What do clubs and societies mean to you?
After Stanley Lee’s guest post, I started thinking about the reasons for joining up to societies and how different people use what’s available to them.
The key word that came to my mind was:
What you achieve could be the most important element linking the extra-curricular activities you undertake and your future potential to an employer.
However, your main purpose for joining anything shouldn’t be in order to impress an employer. If it fits your career interests and potential future, by all means jump in. But there’s little point in signing up to wow. Nobody will be wowed.
For Carl Andrew, not all clubs express a symbol of achievement in the first place:
“Serving as president of the Fifa Appreciation Society, the Free Hugs Society (does pretty much what it says on the tin) or the Comic Books Society is not going to look very impressive on your CV. Employers are far more likely to look for students who have instead been president of their university’s politics, history or debating society.”
I disagree. Serving as a president may appear more prestigious in a debating society over a Free Hugs society. But a Free Hugs president isn’t in a worse position in highlighting what they achieved in the position.
For instance, a Free Hugs president could start an initiative for members to give away hugs at big Fresher events, or set up a ‘friending’ scheme to help International students and those suffering from homesickness. These ideas could have brought forward an increase in student retention and student satisfaction at their university.
Unlikely examples? Maybe, maybe not. Nevertheless, these are the types of achievement to shout about. By highlighting the strengths of your presidency and what you accomplished, employers won’t care about the name of your society.
Andrew also mentions how students use societies to boost employability:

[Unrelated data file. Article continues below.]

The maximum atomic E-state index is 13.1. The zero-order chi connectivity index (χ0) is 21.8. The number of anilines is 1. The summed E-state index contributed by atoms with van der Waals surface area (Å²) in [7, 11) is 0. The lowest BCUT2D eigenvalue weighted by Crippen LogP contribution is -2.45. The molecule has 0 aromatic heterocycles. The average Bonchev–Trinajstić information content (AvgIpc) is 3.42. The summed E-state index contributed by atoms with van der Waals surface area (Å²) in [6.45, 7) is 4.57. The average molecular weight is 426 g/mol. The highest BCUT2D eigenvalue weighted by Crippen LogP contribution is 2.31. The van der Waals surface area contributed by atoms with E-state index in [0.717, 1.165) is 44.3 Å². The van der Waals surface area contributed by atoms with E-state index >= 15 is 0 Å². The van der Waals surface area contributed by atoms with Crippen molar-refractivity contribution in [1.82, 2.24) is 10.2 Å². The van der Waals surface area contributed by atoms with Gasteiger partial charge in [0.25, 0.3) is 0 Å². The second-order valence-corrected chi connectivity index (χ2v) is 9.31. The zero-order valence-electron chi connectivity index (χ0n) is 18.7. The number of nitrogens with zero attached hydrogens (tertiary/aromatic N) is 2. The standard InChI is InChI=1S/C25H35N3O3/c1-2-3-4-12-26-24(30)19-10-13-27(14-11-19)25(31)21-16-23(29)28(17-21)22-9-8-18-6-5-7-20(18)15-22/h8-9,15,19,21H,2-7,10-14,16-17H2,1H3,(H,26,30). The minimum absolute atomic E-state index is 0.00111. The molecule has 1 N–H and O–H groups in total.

“This can also be harmful for the societies when students join them, or seek positions within them, purely to boost their employability. Last year, I turned away a student from the Just Vote campaign I was organising (to encourage voting in the general election) when he mentioned that his CV was the only reason he was planning to come on board.”
Andrew makes a great point and I understand why he was unwilling to take the student on board. While that may sound unfair to the student, I doubt a half-hearted attempt at looking better on paper would help in the long run. A minimal boost is possible, but an eye-opening interest on paper would only come about if that student could explain their achievements in a society or campaign.
When I was at uni, there was no English society. Some of us (students and academics) wanted to do something about that. So we set the society up. That’s an achievement.
We arranged book sales so students who’d finished with their books could sell them on cheaply to new students. Everyone wins. That’s an achievement.
Students upped the game the following year by beginning an arts magazine with poetry and short stories. That’s an achievement.
Being a member of a society is not enough if you can’t focus on the successes. Say that you were a member of your English Society and an employer may shrug their shoulders. Tell them you were a founder, that you helped students save money, that you organised events, that the society thrived…these are achievements.
I’m not suggesting any of us were heroes. Achievements aren’t a sign that you’re amazing or you did everything yourself. Achievements are signs of how much you care, of how you brought something to life, and of what you did to improve a situation.
When you next consider joining a club, society, campaign or cause, don’t think of it simply in terms for employability or personal gain. Instead, consider what you can give back while you move things forward. The more you achieve to benefit the society and its causes, the more you’re likely to benefit yourself.